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Kenya: Eviction, flooding and disability in Baringo County

20 June 2023

Lake Bogoria is located in Baringo County, in the Great Rift Valley region in Kenya. It is a salt alkaline lake, which makes it an essential breeding ground for lesser flamingos. Fringed by pastures for cattle, the lake and its surroundings constitute the ancestral lands of the indigenous Endorois people. This case study explores the community’s land rights battle to retain access to the lake and the impacts that persistent flooding is having, particularly on indigenous women and people with disabilities.  

Lake Bogoria is an area of spiritual importance to the Endorois community, an agro-pastoralist community of around 60,000 – 70,000 people living in Baringo County. Christine Kandie, Director of the Endorois Indigenous Women’s Empowerment Network (EIWEN), explains how the Endorois have been historically connected to this lake and its waters through community rituals. To Endorois people, Lake Bogoria is a prayer site, and an area of great economic value given the fertile grazing fields and the abundance of trees for timber construction and firewood.


In 1974, the Endorois community were evicted from their ancestral lands by the Kenyan government. Affected families received KES 3, compensation of less than US$ 1 in today’s currency. However, only a few families received this amount and many years after they had been promised it. Kandie explains, ‘After some time, our elder brothers and sisters who had activism and human rights in their hearts felt that whatever the government did to us was not fair’. These evictions, like others across the region, were part of nature conservation efforts to develop tourism through the creation of the Lake Bogoria Game Reserve.  

Endorois activists began to challenge the government-led evictions by seeking justice in local courts, while facing harassment and arrests for public assembly along the way. By 2003, all national remedies had been exhausted and the community took the issue to the African Commission on Human and Peoples’ Rights, represented by the Endorois Welfare Council, and assisted by Minority Rights Group, WITNESS and the Centre for Minority Rights Development. Kandie adds:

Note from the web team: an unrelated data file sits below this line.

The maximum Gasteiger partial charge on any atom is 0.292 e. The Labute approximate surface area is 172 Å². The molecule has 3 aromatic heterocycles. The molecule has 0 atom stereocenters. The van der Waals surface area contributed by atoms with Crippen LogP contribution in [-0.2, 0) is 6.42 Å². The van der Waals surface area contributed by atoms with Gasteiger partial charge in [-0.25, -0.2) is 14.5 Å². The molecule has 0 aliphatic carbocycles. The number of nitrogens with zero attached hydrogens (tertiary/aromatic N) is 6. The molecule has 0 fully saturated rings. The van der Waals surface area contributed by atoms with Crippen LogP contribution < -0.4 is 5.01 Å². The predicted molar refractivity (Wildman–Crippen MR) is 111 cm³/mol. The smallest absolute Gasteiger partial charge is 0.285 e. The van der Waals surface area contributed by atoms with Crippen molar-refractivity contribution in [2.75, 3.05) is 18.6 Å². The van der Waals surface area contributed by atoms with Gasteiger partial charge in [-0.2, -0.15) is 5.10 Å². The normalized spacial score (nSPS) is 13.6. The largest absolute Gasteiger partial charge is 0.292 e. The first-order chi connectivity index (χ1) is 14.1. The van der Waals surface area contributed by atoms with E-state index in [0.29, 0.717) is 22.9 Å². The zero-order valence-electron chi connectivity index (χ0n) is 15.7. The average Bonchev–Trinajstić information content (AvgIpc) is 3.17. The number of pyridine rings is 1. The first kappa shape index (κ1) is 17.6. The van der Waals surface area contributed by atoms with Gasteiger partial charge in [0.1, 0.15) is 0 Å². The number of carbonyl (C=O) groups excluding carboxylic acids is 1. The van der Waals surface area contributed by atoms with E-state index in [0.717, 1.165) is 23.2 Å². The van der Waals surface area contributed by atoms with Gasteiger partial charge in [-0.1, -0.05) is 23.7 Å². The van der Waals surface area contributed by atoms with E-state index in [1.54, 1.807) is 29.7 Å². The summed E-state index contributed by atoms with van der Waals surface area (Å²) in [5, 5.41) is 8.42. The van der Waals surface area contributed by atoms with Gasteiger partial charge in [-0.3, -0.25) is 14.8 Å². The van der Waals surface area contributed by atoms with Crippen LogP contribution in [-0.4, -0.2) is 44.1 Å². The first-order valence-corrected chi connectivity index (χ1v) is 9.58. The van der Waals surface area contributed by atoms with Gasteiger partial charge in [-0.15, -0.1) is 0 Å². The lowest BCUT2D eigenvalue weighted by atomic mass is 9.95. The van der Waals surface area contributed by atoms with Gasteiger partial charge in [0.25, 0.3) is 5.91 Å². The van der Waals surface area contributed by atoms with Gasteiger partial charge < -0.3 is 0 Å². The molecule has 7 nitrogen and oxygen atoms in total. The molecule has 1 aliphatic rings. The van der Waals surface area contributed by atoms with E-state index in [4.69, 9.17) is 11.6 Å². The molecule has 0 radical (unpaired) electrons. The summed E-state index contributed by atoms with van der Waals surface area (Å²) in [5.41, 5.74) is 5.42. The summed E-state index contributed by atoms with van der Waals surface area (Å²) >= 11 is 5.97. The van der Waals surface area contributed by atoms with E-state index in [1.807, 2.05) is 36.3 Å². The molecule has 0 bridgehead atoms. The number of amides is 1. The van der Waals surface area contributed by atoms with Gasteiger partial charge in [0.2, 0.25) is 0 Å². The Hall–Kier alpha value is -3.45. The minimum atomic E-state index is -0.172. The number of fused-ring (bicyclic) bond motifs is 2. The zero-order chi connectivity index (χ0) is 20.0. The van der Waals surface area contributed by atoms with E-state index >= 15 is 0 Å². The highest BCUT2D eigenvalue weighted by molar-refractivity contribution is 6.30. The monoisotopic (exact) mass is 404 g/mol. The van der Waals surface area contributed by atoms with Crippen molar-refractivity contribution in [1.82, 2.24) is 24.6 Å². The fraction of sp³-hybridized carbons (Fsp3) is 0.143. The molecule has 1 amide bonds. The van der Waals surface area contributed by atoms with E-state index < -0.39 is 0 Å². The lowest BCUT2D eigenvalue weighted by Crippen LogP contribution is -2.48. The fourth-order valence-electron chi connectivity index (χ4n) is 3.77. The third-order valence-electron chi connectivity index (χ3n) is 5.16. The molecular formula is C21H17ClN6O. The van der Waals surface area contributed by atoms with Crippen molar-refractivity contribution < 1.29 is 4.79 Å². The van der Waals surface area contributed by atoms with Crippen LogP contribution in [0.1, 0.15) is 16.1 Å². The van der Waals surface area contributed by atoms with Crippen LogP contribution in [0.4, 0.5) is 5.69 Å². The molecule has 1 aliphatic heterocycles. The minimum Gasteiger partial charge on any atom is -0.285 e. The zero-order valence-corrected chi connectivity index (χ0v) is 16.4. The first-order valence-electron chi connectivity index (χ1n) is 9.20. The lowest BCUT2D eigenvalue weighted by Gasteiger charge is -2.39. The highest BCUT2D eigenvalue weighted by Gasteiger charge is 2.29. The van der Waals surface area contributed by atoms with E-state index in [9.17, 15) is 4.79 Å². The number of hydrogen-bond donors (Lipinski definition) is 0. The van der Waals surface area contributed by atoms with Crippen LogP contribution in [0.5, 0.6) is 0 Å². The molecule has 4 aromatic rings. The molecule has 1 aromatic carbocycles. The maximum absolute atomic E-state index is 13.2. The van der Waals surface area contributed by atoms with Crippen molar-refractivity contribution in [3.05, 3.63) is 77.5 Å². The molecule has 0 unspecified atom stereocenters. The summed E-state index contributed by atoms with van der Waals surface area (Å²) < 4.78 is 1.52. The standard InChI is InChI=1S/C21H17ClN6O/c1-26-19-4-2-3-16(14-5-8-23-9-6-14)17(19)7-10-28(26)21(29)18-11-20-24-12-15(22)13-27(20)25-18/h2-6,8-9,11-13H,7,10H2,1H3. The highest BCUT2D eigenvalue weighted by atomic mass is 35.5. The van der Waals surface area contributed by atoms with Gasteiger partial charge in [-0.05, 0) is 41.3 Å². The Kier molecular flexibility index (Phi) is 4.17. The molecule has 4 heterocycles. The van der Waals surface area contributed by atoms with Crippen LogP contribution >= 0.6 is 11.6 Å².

‘We were accorded our rights by the Commission because they saw that our rights were truly violated. We were denied access to our own lands and waters. We were not identified as Endorois. We were not allowed to register as an organization on behalf of the community so that we could self-identify and achieve self-determination. We were not allowed to strengthen our collective identity together, despite the fact that we were being displaced.’


In the last decade, the waters of Lake Bogoria have been rising, along with six other water bodies in the Great Rift Valley region, swallowing 60 square kilometres of land traditionally inhabited by the indigenous Endorois and displacing countless numbers of people. Climate change is one of the issues contributing to the rising water levels. Environmental issues affecting Lake Bogoria are directly linked to deforestation for charcoal burning, exacerbated by high unemployment rates in the area. The impacts of these issues are felt keenly by the community, particularly as the Endorois are still dealing with the unresolved land rights case. Kandie adds: